The Netscape-friendly hunt for the perfect urban food log.

Thursday, October 20, 2005

Looks like we've got some serious competition:

The Burrito Blog has only been up online since March, but is obviously the work of a serious burrito fanatic who also has some mad web design skills.

The Burritobot is attempting to assign numerical rankings to every taqueria in the Bay Area. It's cool, and I have to give a tip to anyone who tells people to see "Harold and Kumar Go to White Castle" (it's in the FAQs), but the whole site smells an awful lot like a big troll for advertising.

Maybe I'll have to change my tag to "The noncommercial online hunt for the perfect urban food log."
Fairfield, Calif., besides being unusually blessed with a big honking Air Force base (Travis), is also unusually blessed when it comes to taquerias. I mentioned to some locals that I had dinner at Alejandro's last night, and there was an instant babel: Was Alejandro's on West Texas Street the best burrito in town? Or did that distinction belong to Adalberto's, a few blocks away? The answer to the question seems to hinge on whether you like raw onions, which Adalberto's favors.

Alejandro's gets points in a couple of categories: First, the menu is unusually varied. Seafood lovers can choose among four kinds of shrimp (garlic sauce, spicy sauce, breaded or cocktail), two of fish (breaded or ceviche), oysters, or "7 mares," a mixed seafood soup. Adventursome beef fans can choose to eat tongue, tripe, head or brains.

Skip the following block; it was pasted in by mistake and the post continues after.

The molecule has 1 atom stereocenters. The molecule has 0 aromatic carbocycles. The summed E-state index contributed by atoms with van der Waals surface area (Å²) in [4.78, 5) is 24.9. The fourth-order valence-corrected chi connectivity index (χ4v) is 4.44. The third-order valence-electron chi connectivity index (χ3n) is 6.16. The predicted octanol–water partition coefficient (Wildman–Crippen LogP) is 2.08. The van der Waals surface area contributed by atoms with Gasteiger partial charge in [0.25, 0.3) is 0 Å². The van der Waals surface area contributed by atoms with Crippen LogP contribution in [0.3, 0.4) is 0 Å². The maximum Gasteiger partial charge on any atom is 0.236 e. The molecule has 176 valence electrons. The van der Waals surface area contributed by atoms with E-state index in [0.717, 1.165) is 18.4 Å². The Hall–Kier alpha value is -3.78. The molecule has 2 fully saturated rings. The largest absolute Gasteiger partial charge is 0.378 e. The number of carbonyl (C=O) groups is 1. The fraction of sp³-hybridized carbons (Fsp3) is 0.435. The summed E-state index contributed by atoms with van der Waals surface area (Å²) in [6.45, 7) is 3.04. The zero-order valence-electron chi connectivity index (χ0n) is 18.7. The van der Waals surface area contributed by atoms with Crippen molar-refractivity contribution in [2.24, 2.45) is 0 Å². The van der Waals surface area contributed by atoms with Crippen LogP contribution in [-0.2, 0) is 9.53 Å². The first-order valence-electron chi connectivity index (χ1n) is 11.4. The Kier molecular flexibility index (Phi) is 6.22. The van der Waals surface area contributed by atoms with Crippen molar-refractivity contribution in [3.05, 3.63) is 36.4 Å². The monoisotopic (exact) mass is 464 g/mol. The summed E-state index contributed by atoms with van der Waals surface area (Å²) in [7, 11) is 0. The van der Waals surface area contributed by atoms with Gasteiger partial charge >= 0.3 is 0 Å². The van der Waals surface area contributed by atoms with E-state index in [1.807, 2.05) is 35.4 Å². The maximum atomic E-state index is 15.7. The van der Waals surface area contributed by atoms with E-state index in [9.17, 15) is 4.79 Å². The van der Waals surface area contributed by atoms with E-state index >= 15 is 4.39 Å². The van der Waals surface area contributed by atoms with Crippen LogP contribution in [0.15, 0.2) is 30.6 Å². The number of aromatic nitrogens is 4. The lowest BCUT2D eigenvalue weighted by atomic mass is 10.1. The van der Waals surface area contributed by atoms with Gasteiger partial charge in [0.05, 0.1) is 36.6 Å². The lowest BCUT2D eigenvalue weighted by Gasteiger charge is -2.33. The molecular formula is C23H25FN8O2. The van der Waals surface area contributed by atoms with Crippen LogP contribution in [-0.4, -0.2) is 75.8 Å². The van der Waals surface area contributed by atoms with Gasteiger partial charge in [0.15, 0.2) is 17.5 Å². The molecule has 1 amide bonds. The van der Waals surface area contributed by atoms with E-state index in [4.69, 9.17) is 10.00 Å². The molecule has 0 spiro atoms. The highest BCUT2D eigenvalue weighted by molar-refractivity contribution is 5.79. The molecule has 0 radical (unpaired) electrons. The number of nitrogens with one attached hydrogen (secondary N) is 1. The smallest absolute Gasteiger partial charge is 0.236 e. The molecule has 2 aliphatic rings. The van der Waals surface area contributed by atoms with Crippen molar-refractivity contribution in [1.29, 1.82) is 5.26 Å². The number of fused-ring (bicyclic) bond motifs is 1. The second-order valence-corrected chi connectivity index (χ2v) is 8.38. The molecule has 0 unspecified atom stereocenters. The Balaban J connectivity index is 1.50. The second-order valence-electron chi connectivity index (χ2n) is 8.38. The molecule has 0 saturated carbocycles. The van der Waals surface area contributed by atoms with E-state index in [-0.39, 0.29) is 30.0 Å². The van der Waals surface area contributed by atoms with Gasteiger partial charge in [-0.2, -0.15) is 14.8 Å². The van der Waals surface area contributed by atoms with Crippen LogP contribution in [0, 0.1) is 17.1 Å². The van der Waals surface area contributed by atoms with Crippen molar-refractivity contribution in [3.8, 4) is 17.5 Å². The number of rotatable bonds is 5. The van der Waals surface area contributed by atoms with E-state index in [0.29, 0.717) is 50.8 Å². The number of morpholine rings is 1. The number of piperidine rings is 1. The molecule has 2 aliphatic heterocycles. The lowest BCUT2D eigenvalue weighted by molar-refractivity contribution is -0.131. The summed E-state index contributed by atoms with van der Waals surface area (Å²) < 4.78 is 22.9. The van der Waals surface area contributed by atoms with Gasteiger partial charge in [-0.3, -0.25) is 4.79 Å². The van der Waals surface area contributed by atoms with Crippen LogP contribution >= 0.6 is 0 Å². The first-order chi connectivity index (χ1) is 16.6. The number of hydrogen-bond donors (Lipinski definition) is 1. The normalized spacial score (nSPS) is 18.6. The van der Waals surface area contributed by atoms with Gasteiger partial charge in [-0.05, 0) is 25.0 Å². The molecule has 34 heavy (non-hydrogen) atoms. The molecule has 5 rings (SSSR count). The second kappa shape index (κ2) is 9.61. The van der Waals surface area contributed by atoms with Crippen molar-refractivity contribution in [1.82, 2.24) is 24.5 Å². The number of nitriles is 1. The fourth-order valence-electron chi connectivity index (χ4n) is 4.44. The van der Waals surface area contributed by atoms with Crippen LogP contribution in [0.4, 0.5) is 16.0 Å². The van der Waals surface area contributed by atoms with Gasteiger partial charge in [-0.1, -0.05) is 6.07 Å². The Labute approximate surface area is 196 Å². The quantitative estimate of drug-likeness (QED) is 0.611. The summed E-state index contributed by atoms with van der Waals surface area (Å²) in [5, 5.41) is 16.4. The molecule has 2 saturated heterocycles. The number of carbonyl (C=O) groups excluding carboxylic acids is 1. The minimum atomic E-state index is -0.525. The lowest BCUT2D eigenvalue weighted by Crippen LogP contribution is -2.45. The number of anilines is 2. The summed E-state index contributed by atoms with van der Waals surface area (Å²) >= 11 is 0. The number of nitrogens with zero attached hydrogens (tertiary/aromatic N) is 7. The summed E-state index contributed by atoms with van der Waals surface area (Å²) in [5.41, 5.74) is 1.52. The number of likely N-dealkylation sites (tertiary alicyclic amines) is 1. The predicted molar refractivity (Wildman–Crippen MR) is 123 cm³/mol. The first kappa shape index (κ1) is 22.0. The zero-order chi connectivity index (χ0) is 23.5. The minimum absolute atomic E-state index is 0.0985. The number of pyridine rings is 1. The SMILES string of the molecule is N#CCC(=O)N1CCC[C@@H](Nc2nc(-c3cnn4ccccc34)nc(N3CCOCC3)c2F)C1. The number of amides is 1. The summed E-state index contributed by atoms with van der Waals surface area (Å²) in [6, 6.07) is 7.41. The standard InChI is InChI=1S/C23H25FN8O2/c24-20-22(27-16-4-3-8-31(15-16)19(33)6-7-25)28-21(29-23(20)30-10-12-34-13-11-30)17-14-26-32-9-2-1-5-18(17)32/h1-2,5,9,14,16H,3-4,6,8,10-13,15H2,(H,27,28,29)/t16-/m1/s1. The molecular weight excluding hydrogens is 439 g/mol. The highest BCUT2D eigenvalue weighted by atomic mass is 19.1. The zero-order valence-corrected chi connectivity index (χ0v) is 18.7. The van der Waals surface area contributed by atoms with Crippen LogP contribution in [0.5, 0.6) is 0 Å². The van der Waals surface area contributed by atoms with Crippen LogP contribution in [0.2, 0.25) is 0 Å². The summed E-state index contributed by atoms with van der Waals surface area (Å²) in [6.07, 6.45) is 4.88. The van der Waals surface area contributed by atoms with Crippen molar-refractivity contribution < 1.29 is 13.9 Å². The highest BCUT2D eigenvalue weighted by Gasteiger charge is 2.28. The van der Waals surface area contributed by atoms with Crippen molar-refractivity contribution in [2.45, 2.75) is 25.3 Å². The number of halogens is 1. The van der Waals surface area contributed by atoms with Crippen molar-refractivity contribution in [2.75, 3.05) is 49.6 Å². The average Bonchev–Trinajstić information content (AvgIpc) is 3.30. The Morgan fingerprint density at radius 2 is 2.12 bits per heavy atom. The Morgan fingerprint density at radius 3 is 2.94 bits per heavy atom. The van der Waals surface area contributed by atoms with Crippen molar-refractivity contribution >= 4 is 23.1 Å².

Second, the price is competitive. A regular burrito and a medium agua fresca set me back $5.36. Not too bad! I think the most expensive thing on the menu is about $11.

I chose a burrito pastor (BBQ pork), which came with pinto beans by default. The pork was tender, juicy and had just a hint of sweetness that went very nicely with the smoking hot pico de gallo. The use of an American-style BBQ sauce was subtle, but gave the whole burrito an interesting complexity.

The combination isn't sure-fire. When I've had the BBQ chicken burrito at the Taqueria on Locust Street in Walnut Creek, the meat was so loaded with a sweet K.C.-style BBQ sauce, the other ingredients were overwhelmed.

The tamarindo at Alejandro's was also unusually bold in flavor, which cut the heat of the burrito nicely. I'm definitely going back for more.